California’s Proposed Mileage Tax

California has announced its intention to overhaul its gas tax system. Traditionally states have been levying a gas tax. This means that they levy a tax on every gallon of fuel sold.

The money so collected is used for the repair and maintenance of roads and highways in the state.

However, critics have been arguing that this system has become inefficient and outdated and now needs to be replaced with a new system called the “mileage tax”.

California is one of the first states to show interest in adopting the mileage tax system. However, this has led to considerable debate about the economic benefits related to this new tax system.

In this article, we will study more about the shortcomings of the gas tax and understand why mileage tax is touted to be the better alternative.

The Problem with Gas Tax

The problem with a gas tax is that they are no longer able to fund the construction and maintenance of roads. This is because of two reasons viz. vehicles with better fuel efficiency and vehicles with alternative fuels.

A gas tax is calculated per gallon of fuel. Hence, it does not matter whether a vehicle travels ten miles per gallon or twenty miles per gallon, they pay the same the same amount of tax.

More fuel-efficient vehicles are good for the environment. They help in bringing down the carbon footprint.

However, they are not good for gas tax revenues. Since the advent of more fuel-efficient vehicles, the gas tax has been consistently dwindling.

This is also the case with vehicles that use alternative fuels. Consider Tesla vehicles for instance. They are electric cars. As a result, they do not use gas.

Hence, they don’t pay any gas tax. Many states have started levying flat fees which are included in the price of the car.

However, even after the fee, the amount paid is very less as compared to what an average vehicle pays as a gas tax.

The bottom line is that the state is losing revenue every time a fuel efficient or a hybrid car is being sold. This is partly responsible for the shoddy condition of roads and highways.

Repairing the inner cities was one of the election promises of Donald Trump. Hence, he too is often seen as a person who believes that the gas tax has become redundant. These are just assumptions made by the people. Donald Trump has never really commented about gas taxes or mileage taxes.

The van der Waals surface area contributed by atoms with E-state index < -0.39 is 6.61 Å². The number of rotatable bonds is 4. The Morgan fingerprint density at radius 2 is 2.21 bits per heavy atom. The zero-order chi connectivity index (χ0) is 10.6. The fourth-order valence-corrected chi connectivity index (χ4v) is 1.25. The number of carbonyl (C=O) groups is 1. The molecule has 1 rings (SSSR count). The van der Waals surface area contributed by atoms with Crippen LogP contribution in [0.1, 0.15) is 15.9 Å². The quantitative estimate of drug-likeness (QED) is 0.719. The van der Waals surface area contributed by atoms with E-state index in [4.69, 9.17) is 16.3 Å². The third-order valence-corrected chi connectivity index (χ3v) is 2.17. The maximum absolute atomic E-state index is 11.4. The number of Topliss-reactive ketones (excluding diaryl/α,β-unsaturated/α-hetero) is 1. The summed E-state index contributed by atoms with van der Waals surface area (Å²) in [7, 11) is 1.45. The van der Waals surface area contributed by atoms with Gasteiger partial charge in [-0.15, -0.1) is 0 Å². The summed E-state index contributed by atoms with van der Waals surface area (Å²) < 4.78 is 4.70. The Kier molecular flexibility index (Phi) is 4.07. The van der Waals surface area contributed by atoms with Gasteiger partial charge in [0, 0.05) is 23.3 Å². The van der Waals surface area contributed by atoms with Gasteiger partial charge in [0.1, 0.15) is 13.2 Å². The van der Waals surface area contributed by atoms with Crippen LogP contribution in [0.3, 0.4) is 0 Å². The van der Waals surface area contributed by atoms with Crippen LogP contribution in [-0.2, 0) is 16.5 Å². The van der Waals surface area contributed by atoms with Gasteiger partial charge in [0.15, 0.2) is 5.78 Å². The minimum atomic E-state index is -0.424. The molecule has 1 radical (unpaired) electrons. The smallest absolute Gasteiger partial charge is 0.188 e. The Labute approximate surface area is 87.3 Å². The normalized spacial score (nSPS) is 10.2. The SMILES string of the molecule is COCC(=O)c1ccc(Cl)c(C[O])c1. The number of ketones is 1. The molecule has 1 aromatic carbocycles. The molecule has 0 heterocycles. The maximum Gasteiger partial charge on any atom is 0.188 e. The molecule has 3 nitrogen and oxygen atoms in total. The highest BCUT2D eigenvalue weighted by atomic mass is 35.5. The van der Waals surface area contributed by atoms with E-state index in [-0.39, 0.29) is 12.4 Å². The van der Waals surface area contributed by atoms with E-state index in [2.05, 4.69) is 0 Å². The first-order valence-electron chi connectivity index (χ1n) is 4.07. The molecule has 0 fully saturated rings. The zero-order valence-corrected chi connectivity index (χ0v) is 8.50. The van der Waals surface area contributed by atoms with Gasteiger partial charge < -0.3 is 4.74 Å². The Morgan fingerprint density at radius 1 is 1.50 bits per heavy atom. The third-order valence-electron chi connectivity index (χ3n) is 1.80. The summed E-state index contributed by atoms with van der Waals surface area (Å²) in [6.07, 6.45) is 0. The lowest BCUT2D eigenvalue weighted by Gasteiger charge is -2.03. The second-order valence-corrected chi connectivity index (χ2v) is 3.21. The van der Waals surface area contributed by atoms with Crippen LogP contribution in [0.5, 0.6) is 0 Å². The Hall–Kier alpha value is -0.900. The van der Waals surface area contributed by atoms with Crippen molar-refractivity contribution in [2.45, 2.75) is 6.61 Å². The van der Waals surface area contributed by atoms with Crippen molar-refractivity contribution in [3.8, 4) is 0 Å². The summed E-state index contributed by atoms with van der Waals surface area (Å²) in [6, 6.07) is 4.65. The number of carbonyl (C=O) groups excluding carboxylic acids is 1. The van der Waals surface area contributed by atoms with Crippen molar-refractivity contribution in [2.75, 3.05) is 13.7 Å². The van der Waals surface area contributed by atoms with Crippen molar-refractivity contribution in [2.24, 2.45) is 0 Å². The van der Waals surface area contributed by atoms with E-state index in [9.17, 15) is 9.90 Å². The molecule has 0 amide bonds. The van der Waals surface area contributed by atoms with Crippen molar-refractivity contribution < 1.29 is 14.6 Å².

How Would a Mileage Tax Help?

A mileage tax would just be a different way of collecting money from people in order to build and maintain highways. This money is already being taken from the people.

However, a new tax would change who the money is being taken from and how much of it is being taken.

A mileage tax would not be calculated on a per gallon basis. Instead, it would be calculated on a per mile basis.

Hence, all vehicles will have to pay the same amount as mileage tax regardless of their fuel type or fuel efficiency. The mileage may vary depending upon the weight of the vehicle. For instance, a sedan may have to pay less mileage tax as compared to a pickup truck.

The mileage tax seems like a good idea in theory. It seems like this new tax will help the state governments make up for the shortfall in its tax revenues.

However, there are many problems associated with the implementation of mileage tax as well.

Technological Challenges: Calculating the exact number of miles that a vehicle has run in a given period would be a technological challenge. There have been many systems proposed to achieve this.

However, none of the systems have been foolproof. The gas tax was easy to collect from the people. However, for a mileage tax to be collected, a whole new system will have to be designed.

Also, audit procedures will have to be defined. This is likely to be a systemic as well as a technological challenge since the means for accurately capturing and transmitting data from vehicles has not been developed till now.

Possible to Manipulate: There have been some systems which have been suggested. However, these systems are ridiculously easy to manipulate. This makes the entire system unstable.

For instance, one system suggests that taxpayers take the picture of their odometer readings and send to the tax authorities. Programs need to be developed to detect pictures taken on another vehicle or pictures that have been photoshopped.

However, in this system, there was no way to check if the taxpayer took a picture of the odometer at an earlier date and then later took a picture of the earlier picture and sent it across! There is no accurate system to know what the mileage of any vehicle really is. Hence, the implementation of a mileage tax would be chaotic, to say the least.

Privacy Issues: Some proponents have suggested that vehicles be fitted with devices that transmit the mileage data to the government on a real-time basis. However, this too can be manipulated.

For instance, the taxpayer may fix that device in another car which is in the garage, and no mileage would get recorded. Apart from technical issues, there are also privacy issues.

Many critics are against the government’s constant surveillance. A lot of people may not be opposed to the tax, but they may be opposed to the idea that the government should have the capability to keep a tab on people’s whereabouts.

Hence, mileage tax seems to be a good idea on paper. However, its application seems to be impractical and riddled with problems.

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